Devastatingly Simplified, our Public 10th Edition Beta Test

by | Jun 8, 2023

You may have heard that Games Workshop is releasing the newest edition of Warhammer 40,000 in the next few weeks. Judging from a lot of reactions, the freakout has begun! This is typical for every edition, but even more so with the 10th edition as we are experiencing quite the reset, causing many people to lose their collective minds. While the core rules are not really that groundbreaking compared to 8th, it has always been the actual faction rules that cause the most drama. Games Workshop has made it a marketing point to claim that this edition is “Simplified Not Simple.”

Certainly, Games Workshop is not making it simple for players to be happy with what they are seeing. This issue has come to the forefront recently, thanks to an event making the bold announcement to ban an entire faction from their event unless Games Workshop addresses the issue in their FAQs. Here is the statement below for context…

Now, I don’t want to speculate, but for the sake of simplification, assume the TOs don’t have access to advanced rules or points, so they are making this decision based on what everyone has had access to so far when it comes to unit rules. I also don’t want to argue the merits of this decision, whether it’s right or wrong. You can come to your own conclusions about that.

Anyway, the specific issue with Eldar is the ability to combine the “strands of fate” rules with devastating wounds. This combination can cause massive amounts of mortal wounds from various Eldar units (D-Cannons, Wraithguard). Since we currently don’t have a mortal wound cap in place for 10th edition, you can see the problem this might cause.

This isn’t new when it comes to new editions; it’s the unintended consequence of Games Workshop not fully understanding how interactions can break the game. We had a similar situation with the release of Leagues of Votann, where Games Workshop even had the poor digital team post a hostage video due to the rules team’s mistakes.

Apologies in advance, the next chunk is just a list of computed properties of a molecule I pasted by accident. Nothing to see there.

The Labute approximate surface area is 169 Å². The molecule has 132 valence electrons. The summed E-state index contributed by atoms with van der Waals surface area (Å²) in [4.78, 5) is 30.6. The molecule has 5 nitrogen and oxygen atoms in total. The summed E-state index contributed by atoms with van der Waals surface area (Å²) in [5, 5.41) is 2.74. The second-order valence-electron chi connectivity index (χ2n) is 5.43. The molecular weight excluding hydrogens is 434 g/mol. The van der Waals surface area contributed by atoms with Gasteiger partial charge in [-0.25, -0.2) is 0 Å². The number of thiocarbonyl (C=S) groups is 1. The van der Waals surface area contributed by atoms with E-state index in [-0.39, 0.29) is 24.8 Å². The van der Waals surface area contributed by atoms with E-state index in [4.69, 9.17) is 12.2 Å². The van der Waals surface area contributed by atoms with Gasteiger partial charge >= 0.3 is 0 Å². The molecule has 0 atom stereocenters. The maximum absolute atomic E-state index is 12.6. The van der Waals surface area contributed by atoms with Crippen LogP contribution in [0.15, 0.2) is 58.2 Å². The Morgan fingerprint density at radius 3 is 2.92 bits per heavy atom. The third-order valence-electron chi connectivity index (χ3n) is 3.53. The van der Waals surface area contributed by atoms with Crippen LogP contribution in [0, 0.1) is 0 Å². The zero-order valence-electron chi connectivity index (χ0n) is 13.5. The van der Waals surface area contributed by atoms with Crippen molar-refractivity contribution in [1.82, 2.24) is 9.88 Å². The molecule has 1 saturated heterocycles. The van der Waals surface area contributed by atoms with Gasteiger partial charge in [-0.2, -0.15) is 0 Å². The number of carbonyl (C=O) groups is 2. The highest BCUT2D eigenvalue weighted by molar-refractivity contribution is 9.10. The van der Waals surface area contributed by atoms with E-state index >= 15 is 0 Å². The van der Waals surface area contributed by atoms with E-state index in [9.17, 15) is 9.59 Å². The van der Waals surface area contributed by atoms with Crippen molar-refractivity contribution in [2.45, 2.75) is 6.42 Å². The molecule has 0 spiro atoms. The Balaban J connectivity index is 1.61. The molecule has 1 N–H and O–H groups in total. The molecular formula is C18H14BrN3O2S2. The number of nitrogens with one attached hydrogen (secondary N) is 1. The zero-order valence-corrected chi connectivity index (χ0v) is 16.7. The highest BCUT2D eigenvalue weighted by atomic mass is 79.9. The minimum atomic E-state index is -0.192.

If you go further back to a similar situation at the launch of 8th edition, GW had to quickly change how missions and flyers worked to prevent a general uprising. So, this is nothing new. However, what is new is an event preemptively addressing Games Workshop, knowing we have a pattern of terrible balance behavior.

Similar to 8th edition, it’s clear that we are in the beta test phase of 10th edition, with the global player pool now serving as the testers. It’s becoming increasingly difficult for the game designers to not know how their own game works, especially with access to some of the best players as playtesters. The excuses are running out quickly.

If you review the Bugeater announcement, you’ll notice that the event is hedging and putting GW on blast because, they know the vast majority of players don’t know the entire landscape of what Warhammer 10th edition will actually look like. It’s possible that every faction has something completely broken, resulting in a “balanced” game. Additionally, with Games Workshop smartly transitioning many things to digital, they can easily correct any mistakes without us even realizing. So, don’t be surprised if the digital GT pack adds additional rules to limit the output of Devastating Wounds.

Regardless of this specific problem, assume 10th edition will be filled with terrible combos that we can’t currently foresee. What is unfortunate is that we, the players, have to be the ones to fix it and make Games Workshop acknowledge that it needs fixing. No game system is perfect, but the number of times we have to go through this same process with Games Workshop is mind-boggling and something we shouldn’t have to deal with every edition release and, in many cases, every codex or faction release.

I suppose, at the very least, we should be happy that Games Workshop these days actually listens to the community and reacts fairly promptly, even if it feels like we the community are a bunch of unpaid rules team interns for the entire company. No matter what stay calm and voice your opinion because you never know who might be listening.